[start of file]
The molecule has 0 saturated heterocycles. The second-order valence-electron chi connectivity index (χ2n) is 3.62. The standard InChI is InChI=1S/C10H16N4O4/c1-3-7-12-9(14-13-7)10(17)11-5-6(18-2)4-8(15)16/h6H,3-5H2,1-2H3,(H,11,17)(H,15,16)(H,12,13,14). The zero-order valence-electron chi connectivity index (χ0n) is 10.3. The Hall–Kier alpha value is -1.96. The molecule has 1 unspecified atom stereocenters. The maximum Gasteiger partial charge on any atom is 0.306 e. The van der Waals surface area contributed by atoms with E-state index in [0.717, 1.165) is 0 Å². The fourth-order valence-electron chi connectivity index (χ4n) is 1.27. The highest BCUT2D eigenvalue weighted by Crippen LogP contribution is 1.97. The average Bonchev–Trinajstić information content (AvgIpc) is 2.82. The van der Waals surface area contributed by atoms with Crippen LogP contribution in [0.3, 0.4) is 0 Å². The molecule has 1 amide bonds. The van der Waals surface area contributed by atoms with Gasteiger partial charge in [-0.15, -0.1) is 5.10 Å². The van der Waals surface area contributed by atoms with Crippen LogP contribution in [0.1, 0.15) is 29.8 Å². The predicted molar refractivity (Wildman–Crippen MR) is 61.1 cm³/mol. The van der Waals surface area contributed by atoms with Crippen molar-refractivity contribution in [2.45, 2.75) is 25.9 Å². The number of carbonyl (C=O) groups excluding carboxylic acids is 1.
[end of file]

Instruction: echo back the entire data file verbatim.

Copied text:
The molecule has 0 saturated heterocycles. The second-order valence-electron chi connectivity index (χ2n) is 3.62. The standard InChI is InChI=1S/C10H16N4O4/c1-3-7-12-9(14-13-7)10(17)11-5-6(18-2)4-8(15)16/h6H,3-5H2,1-2H3,(H,11,17)(H,15,16)(H,12,13,14). The zero-order valence-electron chi connectivity index (χ0n) is 10.3. The Hall–Kier alpha value is -1.96. The molecule has 1 unspecified atom stereocenters. The maximum Gasteiger partial charge on any atom is 0.306 e. The van der Waals surface area contributed by atoms with E-state index in [0.717, 1.165) is 0 Å². The fourth-order valence-electron chi connectivity index (χ4n) is 1.27. The highest BCUT2D eigenvalue weighted by Crippen LogP contribution is 1.97. The average Bonchev–Trinajstić information content (AvgIpc) is 2.82. The van der Waals surface area contributed by atoms with Crippen LogP contribution in [0.3, 0.4) is 0 Å². The molecule has 1 amide bonds. The van der Waals surface area contributed by atoms with Gasteiger partial charge in [-0.15, -0.1) is 5.10 Å². The van der Waals surface area contributed by atoms with Crippen LogP contribution in [0.1, 0.15) is 29.8 Å². The predicted molar refractivity (Wildman–Crippen MR) is 61.1 cm³/mol. The van der Waals surface area contributed by atoms with Crippen molar-refractivity contribution in [2.45, 2.75) is 25.9 Å². The number of carbonyl (C=O) groups excluding carboxylic acids is 1.